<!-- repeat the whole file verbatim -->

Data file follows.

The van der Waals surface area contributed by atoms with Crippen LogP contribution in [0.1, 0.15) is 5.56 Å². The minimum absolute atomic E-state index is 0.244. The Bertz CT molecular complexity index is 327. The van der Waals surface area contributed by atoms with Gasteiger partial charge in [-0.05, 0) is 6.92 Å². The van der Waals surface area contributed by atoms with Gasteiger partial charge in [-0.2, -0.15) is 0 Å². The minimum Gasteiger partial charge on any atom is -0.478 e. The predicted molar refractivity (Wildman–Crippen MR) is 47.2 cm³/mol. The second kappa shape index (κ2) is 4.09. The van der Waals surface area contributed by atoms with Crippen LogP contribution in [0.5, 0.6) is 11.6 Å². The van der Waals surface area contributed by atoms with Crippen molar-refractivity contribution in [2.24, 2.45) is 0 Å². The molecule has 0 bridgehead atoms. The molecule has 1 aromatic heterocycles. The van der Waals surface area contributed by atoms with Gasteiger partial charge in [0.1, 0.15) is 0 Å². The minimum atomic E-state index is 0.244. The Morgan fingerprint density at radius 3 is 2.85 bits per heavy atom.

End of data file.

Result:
The van der Waals surface area contributed by atoms with Crippen LogP contribution in [0.1, 0.15) is 5.56 Å². The minimum absolute atomic E-state index is 0.244. The Bertz CT molecular complexity index is 327. The van der Waals surface area contributed by atoms with Gasteiger partial charge in [-0.05, 0) is 6.92 Å². The van der Waals surface area contributed by atoms with Gasteiger partial charge in [-0.2, -0.15) is 0 Å². The minimum Gasteiger partial charge on any atom is -0.478 e. The predicted molar refractivity (Wildman–Crippen MR) is 47.2 cm³/mol. The second kappa shape index (κ2) is 4.09. The van der Waals surface area contributed by atoms with Crippen LogP contribution in [0.5, 0.6) is 11.6 Å². The van der Waals surface area contributed by atoms with Crippen molar-refractivity contribution in [2.24, 2.45) is 0 Å². The molecule has 0 bridgehead atoms. The molecule has 1 aromatic heterocycles. The van der Waals surface area contributed by atoms with Gasteiger partial charge in [0.1, 0.15) is 0 Å². The minimum atomic E-state index is 0.244. The Morgan fingerprint density at radius 3 is 2.85 bits per heavy atom.